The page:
By William Kosileski and Bill Chastain
CLEVELAND -- The Rays entered Tuesday's game against the Indians fifth in the American League with 51 home runs. Once again, the team's power was on full display, as Tampa Bay combined to hit a season-high five homers to back starter Jake Odorizzi and defeat the Indians, 6-4, at Progressive Field.
"Good win," Rays manager Kevin Cash said. "We talked yesterday about how -- hopefully -- the offense would kind of carry over. It seemed like it did. I know we got a lot of solo shots in there, and then Beck came up with the big two-run blast. The offense definitely carried over into this game and got us a nice cushion for Odo to work with."
The five home runs -- also the most allowed by Cleveland this season -- provided Odorizzi with just enough support. The right-hander pitched six innings and allowed four runs on seven hits with five strikeouts to pick up his third win of the season. Closer Alex Colome recorded the final three outs of the game to pick up his 10th save.
"It was good," said Odorizzi when asked about his performance. "We got a win, that's all that matters. I felt good. I got into a nice groove. ... Kind of lost the groove a little bit. ... It's on me I didn't go deeper into the game."
Indians designated hitter Edwin Encarnacion provided the biggest hit of the night for the Tribe with a two-run homer to center to cap off a three-run sixth inning. Jason Kipnis added an RBI double in the third.
Salazar struggled keeping the ball in the park, as he allowed four of the Rays' homers -- a career-high -- in five-plus innings of work. Although he struck out nine, the right-hander was charged with five runs on six hits and was handed his fourth loss of the season. More >
"I missed spots with all of them," Salazar said on the home runs. "It doesn't matter. The way I feel right now, it doesn't matter what I do out there. They looked so comfortable against me today. The first inning, it was like, 'I got this.' But then after that, they got too comfortable.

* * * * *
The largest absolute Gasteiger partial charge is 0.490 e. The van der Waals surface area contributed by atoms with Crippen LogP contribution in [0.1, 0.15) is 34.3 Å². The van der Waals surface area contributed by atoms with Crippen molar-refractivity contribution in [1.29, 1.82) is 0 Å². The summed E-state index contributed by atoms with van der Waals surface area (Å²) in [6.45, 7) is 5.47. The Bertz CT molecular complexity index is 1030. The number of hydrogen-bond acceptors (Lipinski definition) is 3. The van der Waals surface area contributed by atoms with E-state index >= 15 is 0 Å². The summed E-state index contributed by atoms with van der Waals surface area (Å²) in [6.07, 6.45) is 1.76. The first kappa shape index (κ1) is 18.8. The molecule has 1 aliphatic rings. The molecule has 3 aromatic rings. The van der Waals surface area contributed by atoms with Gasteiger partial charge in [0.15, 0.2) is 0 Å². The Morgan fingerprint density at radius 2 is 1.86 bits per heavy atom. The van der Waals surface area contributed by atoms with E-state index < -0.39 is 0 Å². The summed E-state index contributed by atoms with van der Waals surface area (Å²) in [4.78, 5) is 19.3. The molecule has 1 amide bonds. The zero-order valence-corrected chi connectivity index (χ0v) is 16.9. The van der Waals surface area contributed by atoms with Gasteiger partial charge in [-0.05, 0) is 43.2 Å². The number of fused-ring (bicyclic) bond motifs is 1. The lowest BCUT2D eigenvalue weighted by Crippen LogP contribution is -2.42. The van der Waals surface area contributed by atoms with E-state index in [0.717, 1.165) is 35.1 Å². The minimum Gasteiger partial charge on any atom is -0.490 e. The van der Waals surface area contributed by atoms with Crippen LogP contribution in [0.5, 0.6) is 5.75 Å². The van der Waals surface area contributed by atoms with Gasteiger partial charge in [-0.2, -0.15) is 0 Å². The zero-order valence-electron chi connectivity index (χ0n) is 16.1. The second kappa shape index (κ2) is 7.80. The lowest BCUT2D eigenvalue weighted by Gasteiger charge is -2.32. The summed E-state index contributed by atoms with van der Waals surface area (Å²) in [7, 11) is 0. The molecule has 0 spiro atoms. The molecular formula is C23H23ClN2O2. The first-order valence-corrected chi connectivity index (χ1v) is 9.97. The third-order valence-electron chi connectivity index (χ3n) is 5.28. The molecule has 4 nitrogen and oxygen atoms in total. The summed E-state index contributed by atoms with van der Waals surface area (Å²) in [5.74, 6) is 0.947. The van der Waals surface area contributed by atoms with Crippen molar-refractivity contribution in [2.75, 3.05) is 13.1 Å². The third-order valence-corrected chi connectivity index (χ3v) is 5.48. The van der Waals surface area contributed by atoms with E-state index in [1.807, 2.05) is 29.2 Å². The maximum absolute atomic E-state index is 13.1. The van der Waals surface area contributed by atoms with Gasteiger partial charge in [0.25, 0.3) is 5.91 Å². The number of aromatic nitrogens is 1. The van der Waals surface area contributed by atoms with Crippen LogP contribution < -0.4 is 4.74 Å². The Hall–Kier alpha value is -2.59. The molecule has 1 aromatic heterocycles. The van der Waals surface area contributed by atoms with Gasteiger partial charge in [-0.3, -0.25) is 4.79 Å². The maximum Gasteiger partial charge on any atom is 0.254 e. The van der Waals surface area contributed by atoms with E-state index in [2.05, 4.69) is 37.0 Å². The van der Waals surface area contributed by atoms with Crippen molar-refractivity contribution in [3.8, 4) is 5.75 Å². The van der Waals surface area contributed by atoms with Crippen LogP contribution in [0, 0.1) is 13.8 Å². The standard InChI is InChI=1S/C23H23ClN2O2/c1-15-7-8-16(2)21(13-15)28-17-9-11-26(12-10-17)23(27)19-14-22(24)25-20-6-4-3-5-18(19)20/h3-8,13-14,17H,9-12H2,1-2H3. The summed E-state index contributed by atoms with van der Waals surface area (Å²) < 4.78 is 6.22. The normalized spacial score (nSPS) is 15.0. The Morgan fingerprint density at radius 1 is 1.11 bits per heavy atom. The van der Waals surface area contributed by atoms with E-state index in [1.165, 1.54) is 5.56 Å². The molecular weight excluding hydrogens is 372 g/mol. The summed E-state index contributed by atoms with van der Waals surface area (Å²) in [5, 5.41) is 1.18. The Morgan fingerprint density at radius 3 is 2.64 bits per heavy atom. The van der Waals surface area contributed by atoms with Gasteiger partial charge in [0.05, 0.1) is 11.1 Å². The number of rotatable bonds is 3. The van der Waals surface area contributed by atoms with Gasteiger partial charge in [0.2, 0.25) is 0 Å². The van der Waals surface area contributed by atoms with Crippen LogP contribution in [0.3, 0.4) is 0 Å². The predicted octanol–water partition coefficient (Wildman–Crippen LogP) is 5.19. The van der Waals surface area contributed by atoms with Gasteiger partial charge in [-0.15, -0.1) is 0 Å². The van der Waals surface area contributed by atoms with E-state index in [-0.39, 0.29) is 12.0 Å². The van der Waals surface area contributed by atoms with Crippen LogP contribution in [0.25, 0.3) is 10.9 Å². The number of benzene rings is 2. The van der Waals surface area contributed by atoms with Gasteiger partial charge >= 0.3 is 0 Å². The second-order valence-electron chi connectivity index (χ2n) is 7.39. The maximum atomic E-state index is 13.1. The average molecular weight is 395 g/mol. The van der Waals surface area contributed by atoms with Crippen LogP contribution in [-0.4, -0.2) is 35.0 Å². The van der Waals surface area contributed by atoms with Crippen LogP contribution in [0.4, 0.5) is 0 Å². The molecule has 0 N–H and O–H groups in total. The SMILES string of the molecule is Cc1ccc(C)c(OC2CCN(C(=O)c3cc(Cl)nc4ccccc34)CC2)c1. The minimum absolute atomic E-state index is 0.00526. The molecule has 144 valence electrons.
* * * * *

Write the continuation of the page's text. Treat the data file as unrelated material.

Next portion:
"They're a really aggressive team. Every time I miss a spot, that's what's going to happen."
MOMENTS THAT MATTERED Dickerson doubles down: After Norris hit a leadoff home run off Salazar in the third, Dickerson followed with a home run of his own. The Rays designated hitter jumped on a first-pitch fastball from Salazar for a 385-foot homer to the seats in right. In his next at-bat in the fifth, Dickerson drove a 2-0 fastball 449 feet to dead center and into the trees beyond the wall for his second shot of the game. It marked the fifth multi-homer game of his career. Per Statcast™, Dickerson's second home run was the longest home run by a Rays player this season.
Beckham provides insurance: Following a leadoff double by Steven Souza Jr. in the sixth, Indians manager Terry Francona opted to replace the Salazar with Armstrong. After recording the first out of the inning, Armstrong surrendered a two-run home run to Beckham, giving the Rays a 6-1 lead. This homer proved to be important, as the Indians countered with three runs in the home half of the inning. Two came via Encarnacion's homer. Beckham's home run to the bleachers in left-center field had an exit velocity of 100 mph combined with a 27-degree launch angle, per Statcast™.
"Very much so. I thought early on, it's so hard, it's real hard to see the first three innings -- for both teams. And he stayed on it and hit it to right, and I thought that was a good sign. ... Even his last at-bat, getting jammed, but staying through it enough to, there's a hole over there. I think he deserves a couple of those. Yeah, it is good for him, man. It's good for us." -- Francona, on Encarnacion's home run
ZIMMER'S MLB DEBUT
Center fielder Bradley Zimmer, who is Cleveland's No.1-ranked prospect and the 19th-ranked prospect in baseball by MLBPipeline.com, went 0-for-3 in his Major League debut. Naturally, the first ball in play of the evening was a shot to center off the bat of Kevin Kiermaier, resulting in a routine catch for the rookie outfielder. Zimmer's parents and his grandmother were in attendance at Progressive Field for his first game with the Indians.
WHAT'S NEXT Rays: Right-hander Alex Cobb (3-3, 3.65) will make his ninth start of the season Wednesday when the Rays and Indians wrap up their three-game series in a 12:10 p.m. ET contest in Cleveland. Cobb has effectively used a fastball-curveball combo while trying to rediscover his changeup.
Indians: Right-hander Josh Tomlin (2-4, 5.87) will get the nod for Wednesday's series finale at Progressive Field. After getting off to a rough start, Tomlin has pitched well in his last two outings, allowing only two runs on nine hits and one walk with 10 strikeouts in 15 innings pitched.